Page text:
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Divrei Torah: Loving Rebuke

There are times that we must guide or correct one who may be doing something harmful to themselves or others. The impact of the message can be determined by the method of the messenger.
The Parsha in Chesed – Vayigash

A group of seasoned educators were once having a discussion reminiscing about their student days. The question arose as to which particular teacher had the most impact on them. Each member of the group shared an anecdote or lesson that had made a lasting impression. The one “wining” story that seemed to impress everyone did not relate to teaching style or volume of material. This incident centered around how a teacher displayed so much sensitivity for the students that he was willing to belittle himself rather than possibly embarrass even one child.

In this classroom, the system of discipline was to write a child’s name on the board for breaking any of the class rules. Each subsequent infraction would be given a check next to that child’s name. At recess or lunchtime, the list of “offenders” would be addressed with the appropriate consequence for their actions. Once the “sentence” was served, the names were erased and tomorrow (or after recess) was a new beginning.

Depending on the day, there could be many names on the board for such actions as talking during class, passing a note to another or getting out of your seat without permission.

The system worked well as it didn’t interrupt the flow of the class, gave those students time to reflect and soften the “blow” with a delay in the consequence.

This teacher’s class had a great reputation of functioning well.

One day, the principal of the school walked into class with a group of very distinguished visitors. Before the group had a chance to see the board, the teacher backed up to the corner in which the names were written. He discreetly (and skillfully) wiped off all of the names written, using his freshly pressed suit as the chalkboard eraser.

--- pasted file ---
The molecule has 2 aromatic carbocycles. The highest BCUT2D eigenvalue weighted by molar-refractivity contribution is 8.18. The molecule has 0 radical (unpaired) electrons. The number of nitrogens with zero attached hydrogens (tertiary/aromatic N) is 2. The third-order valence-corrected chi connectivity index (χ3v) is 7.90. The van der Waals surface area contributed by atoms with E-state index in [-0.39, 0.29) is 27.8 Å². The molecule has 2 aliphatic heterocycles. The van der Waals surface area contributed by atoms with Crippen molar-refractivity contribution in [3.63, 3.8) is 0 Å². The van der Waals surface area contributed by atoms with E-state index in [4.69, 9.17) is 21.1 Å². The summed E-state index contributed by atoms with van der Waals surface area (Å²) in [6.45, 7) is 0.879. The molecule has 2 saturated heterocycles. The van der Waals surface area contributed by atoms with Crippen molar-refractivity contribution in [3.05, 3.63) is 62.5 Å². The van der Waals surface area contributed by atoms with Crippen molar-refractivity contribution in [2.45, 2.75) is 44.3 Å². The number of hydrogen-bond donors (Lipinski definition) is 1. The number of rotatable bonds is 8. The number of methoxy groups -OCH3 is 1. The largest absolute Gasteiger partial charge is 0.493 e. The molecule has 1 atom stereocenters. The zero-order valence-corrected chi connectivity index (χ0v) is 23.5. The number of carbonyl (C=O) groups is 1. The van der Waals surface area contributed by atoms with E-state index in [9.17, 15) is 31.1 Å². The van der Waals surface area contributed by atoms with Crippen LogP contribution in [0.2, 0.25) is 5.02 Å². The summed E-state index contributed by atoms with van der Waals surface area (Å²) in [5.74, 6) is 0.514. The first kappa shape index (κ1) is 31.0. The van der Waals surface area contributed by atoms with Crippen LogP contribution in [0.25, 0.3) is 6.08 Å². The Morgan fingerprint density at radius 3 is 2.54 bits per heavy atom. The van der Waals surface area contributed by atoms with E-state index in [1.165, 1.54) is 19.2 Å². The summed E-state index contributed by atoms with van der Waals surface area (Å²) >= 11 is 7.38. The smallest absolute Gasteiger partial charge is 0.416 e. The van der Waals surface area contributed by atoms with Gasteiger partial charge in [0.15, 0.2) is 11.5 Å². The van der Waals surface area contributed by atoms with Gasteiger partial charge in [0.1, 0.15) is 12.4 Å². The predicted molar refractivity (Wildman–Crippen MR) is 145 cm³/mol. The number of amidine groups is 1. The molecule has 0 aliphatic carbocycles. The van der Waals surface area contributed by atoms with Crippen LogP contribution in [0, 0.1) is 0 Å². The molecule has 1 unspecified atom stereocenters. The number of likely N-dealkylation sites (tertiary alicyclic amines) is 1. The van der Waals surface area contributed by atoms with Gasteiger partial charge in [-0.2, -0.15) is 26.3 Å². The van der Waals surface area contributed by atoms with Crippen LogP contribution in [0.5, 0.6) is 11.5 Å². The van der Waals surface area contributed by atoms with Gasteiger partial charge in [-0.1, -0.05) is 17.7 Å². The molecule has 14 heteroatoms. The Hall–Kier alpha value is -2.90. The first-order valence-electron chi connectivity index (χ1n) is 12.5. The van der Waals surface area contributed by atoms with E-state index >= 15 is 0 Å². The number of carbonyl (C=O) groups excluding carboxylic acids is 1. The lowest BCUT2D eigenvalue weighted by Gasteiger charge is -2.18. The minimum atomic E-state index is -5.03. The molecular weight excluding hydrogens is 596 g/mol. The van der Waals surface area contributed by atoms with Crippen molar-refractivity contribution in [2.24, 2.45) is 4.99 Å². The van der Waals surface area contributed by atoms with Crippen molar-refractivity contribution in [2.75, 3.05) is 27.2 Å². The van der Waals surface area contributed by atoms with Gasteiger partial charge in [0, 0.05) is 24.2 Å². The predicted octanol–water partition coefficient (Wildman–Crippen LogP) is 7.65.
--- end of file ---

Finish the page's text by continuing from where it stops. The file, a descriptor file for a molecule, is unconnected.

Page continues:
He then welcomed the principal and his entourage, explained the lesson and cordially escorted them to the door to continue on their visit.

The teacher then turned back to the board to write the introduction to the next lesson.

That classroom of elementary school children stared in awe at the chalk stained suit of their beloved teacher. Not one child giggled as they realized his sacrifice for their dignity. Rather than have the principal et al see who might have been “misbehaving”, he chose to stain his suit by erasing their names. Better to soil his suit than have even one child ashamed in front of the principal.

The lesson of sensitivity to the potential embarrassment of another trumped the effects that any consequence would achieve.

Although this teacher was already beloved by most of his students, the new chalk inspired design became a badge of honor and respect whose significance stayed with them for a lifetime.

In this week’s Parsha we encounter what might be one of the most famous incidents of potential embarrassment and “calling out.” After all of the years of separation, Yosef reveals himself to his brothers.

This revelation was not only a reunion. It was also the realization that Yosef’s dreams had in fact come true. Despite their efforts to quell his prophecy, Yosef was now a prince in Egypt and appointed by G-d to be their salvation.

Yosef would have every right to “make the most of the moment” and deliver the ultimate “I told you so.” The years of pain and separation could have manifested itself through anger and punishment.

Yosef the “tzadik” however, chose to protect his brothers from as much shame and embarrassment as possible. He sent everyone out of the room and simply said אני יוסף העוד אבי חי

It was a gentle introduction, made in total privacy in order to lessen the shock and preserve their dignity.

A lesson for anyone who is in the position of having to rebuke, discipline or “call out” another.

As parents, friends, teachers, supervisors and just plain people, there are times that we must guide or correct one who may be doing something harmful to themselves or others.

The impact of the message can be determined by the method of the messenger.

Loving and caring for someone means that we want what is best for them. When rebuking or disciplining with sensitivity, care and concern, the recipient will be much more likely to accept the message rather than by yelling, screaming or simply dishing out punitive measures.

Yosef took the time to consider the best method to reveal himself and gently rebuke his brothers. He created the optimum atmosphere in which to reunite with his brothers thus setting the stage for the Jewish people’s sojourn in Egypt.

Let us take this lesson from Yosef. There will be times that we must rebuke and correct those under our care or supervision.

Like Yosef, we should deliberate as to how and when our words and actions, even in discipline, will have the greatest effect in building up the other person through love, respect and dignity.

Shabbat Shalom

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